Sarcocornia fruticosa is not rare along the Cretan beaches, but it is not seen very often because it prefers the beaches that tourists avoid: rocky beaches. And on first sight it is a simple plant. In Sfikas’ Wild Flowers of Crete they are not described “because they are of no special decorative interest”. Does that mean that it is not an interesting plant? Please come a little bit closer and take a careful look.
The stems of the plant appear to be build up of beads, without leaves, and during the flowering period suddenly anthers appear out of these naked stems. But appearances are deceptive.
The taxonomy of this family is difficult and controversial. To give you an impression: a plant that in 2001 was called Salicornia perennis P. Mill., in 2004 it was called Arthrocnemun perenne(P. Mill.) Moss, and in 2006 it was called Sarcocornia perennis (P. Mill.) A.J. Scott. And next year? Who knows.
On the rocky parts of the beach of Sfinari, Western Crete, I found in May several small (approx.30-40 cm high) shrubs of a glasswort and collected some in order to determine them. I had read in a flora that there is little benefit in collecting plants in order to dry them (to preserve them on a herbarium-sheet), because the characters that may be important for determination, are lost after drying, especially flower and inflorescence characters. The dried plants rarely allow for a reliable determination of the habit difference. Also, seeds are rarely present in dry herbarium specimens because plants collected in May or June (the best Cretan flowering season) don’t have even immature seeds. So, I collected on spirit (70% ethanol).
Plants were abundantly flowering. I always collect in spring or summer, and in the winter back in my comfortably heated atelier supplied with all modern conveniences, I made the drawing that you can find below. But to which family and genus did it belong? I “keyed” out at Sarcocornia.
First let’s have a look at the whole family. The Chenopodiaceae-Salicornioideae-Sarcocornia are distributed worldwide mostly in coastal saline habitats. They are easily recognized by their succulent-articulated stem, by the seemingly absence of leaves and by flowers that are aggregated in dense, thick spike-shaped cymes. The plants draw the attention because they show these already mentioned special morphological adaptations, please take a look at drawing “1”, at the habit. The prostate, somewhat woody, branched main stems are apparently jointed and fleshy when they are young. Older stems become woody. They are composed of cylindrical internodes, each with a fleshy covering giving the internodes their characteristic articulated barrel-shaped appearance. Many stems are terminated by an inflorescence, while some stay entirely vegetative.
These inflorescences look like spikes, where each joint consists of 2 opposite 3-flowered cymes partly hidden in the fleshy tissue of the internode.The flowers in each cyme are sitting in the axis of these fleshy leaves and are free from each other and from the leaves or only basally fused. Each cyme is arranged in transverse rows, the central flower is slightly larger than the two lateral flowers and reaches almost to the upper edge of the segment.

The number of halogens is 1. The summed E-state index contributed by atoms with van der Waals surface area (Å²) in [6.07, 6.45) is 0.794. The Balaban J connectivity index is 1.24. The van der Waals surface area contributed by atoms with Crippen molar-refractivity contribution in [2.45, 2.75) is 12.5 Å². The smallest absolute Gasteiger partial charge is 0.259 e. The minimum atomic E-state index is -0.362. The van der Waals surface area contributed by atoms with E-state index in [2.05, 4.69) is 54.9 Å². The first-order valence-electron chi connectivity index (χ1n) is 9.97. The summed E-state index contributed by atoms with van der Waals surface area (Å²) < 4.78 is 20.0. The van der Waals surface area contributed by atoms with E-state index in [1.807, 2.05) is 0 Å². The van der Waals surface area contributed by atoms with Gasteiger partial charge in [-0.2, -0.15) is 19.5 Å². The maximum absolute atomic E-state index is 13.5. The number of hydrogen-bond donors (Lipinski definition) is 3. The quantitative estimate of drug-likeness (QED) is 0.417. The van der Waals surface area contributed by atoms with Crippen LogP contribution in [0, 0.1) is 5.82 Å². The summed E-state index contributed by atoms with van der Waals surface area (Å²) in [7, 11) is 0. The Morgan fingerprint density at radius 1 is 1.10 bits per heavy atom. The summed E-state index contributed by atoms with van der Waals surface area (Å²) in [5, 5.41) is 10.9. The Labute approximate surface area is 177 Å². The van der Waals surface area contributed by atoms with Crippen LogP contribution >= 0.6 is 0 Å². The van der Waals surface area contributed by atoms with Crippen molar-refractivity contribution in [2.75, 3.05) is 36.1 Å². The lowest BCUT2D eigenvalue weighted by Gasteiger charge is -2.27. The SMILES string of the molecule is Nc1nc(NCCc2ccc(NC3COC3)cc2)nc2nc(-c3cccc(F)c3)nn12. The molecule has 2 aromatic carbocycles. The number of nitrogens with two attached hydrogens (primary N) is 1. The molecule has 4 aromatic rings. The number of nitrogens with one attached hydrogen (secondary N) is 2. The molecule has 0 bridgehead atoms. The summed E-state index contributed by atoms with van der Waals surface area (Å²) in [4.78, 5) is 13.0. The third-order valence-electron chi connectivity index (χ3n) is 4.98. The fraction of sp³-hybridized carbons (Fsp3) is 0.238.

The leaves are strongly reduced and form a cup-like structure or cavities that hide the lower parts of the flowers. During flowering the two anthers and the style are exserted through the narrow opening formed by the 3 to 4 fused perianth segments. The style is divided into 2 stigma lobes.
Since revisions in the late twentieth century, most genera have been clearly circumscribed but some uncertainties remain, in particular with the boundaries of Arthrocnemum, Salicornia and Sarcocornia.
So, for the moment they are defined as follows:
1. Plants annual herbs; all stems terminated by an inflorescence, flowers unequal in size and arranged in a triangle: Salicornia,
2. Plants perennial shrubs; many stems entirely vegetative; leaves cup-like; flowers positioned at equal height but hidden by bracts and clearly separated in each cyme, free and not adnate; perianth 4-lobed; seeds glabrous, crustaceous, lensshaped; embryo curved; perisperm copious:
3. Plants perennial shrubs; many stems entirely vegetative; leaves collar-like; flowers positioned at more or less equal height, free or only basally fused with each other and the bract, flowers of each cyme adnate to distal branch of inflorescence; perianth-segments 2 – 4 –lobed; the seeds are membranous, in the shape of a disc and hairy or papillose, the embryo in the shape of a horseshoe; perisperm: reduced or absent:
The separation of Sarcocornia from Salicornia was not generally accepted until the start of the 21ste century and in the Flora Europaea (1993) the respective species of Sarcocornia are included under Arthrocnemum. And it has to be said that the two genera Salicornia and Sarcocornia show a great overall morphological similarity. They were separated on the basis of :
- the shrubby habit and linear arrangement of the equal-sized flowers in Sarcocornia versus
- the annual habit and the triangular arrangement of the unequal-sized flowers in Salicornia.
Many authors questioned this separation. In particular, the annual or shrubby life-form is a weak character. However, the consistently different arrangement of flowers in Sarcocornia and Salicornia has found broader acceptance.